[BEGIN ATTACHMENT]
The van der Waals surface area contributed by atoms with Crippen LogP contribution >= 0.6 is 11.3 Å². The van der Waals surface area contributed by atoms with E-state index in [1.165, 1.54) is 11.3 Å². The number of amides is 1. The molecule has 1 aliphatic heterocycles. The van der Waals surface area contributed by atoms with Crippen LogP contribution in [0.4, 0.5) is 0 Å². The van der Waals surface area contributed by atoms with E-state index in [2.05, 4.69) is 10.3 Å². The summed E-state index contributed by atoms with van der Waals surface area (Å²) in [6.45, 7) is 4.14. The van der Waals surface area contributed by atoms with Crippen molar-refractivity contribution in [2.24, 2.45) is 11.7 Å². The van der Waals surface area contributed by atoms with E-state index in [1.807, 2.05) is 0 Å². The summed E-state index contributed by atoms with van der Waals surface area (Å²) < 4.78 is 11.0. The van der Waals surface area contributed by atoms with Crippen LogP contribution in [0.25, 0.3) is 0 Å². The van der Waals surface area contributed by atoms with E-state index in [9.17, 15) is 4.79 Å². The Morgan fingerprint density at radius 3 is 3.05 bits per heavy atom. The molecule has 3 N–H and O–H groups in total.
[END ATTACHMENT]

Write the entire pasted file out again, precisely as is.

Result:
The van der Waals surface area contributed by atoms with Crippen LogP contribution >= 0.6 is 11.3 Å². The van der Waals surface area contributed by atoms with E-state index in [1.165, 1.54) is 11.3 Å². The number of amides is 1. The molecule has 1 aliphatic heterocycles. The van der Waals surface area contributed by atoms with Crippen LogP contribution in [0.4, 0.5) is 0 Å². The van der Waals surface area contributed by atoms with E-state index in [2.05, 4.69) is 10.3 Å². The summed E-state index contributed by atoms with van der Waals surface area (Å²) in [6.45, 7) is 4.14. The van der Waals surface area contributed by atoms with Crippen molar-refractivity contribution in [2.24, 2.45) is 11.7 Å². The van der Waals surface area contributed by atoms with E-state index in [1.807, 2.05) is 0 Å². The summed E-state index contributed by atoms with van der Waals surface area (Å²) < 4.78 is 11.0. The van der Waals surface area contributed by atoms with Crippen LogP contribution in [0.25, 0.3) is 0 Å². The van der Waals surface area contributed by atoms with E-state index in [9.17, 15) is 4.79 Å². The Morgan fingerprint density at radius 3 is 3.05 bits per heavy atom. The molecule has 3 N–H and O–H groups in total.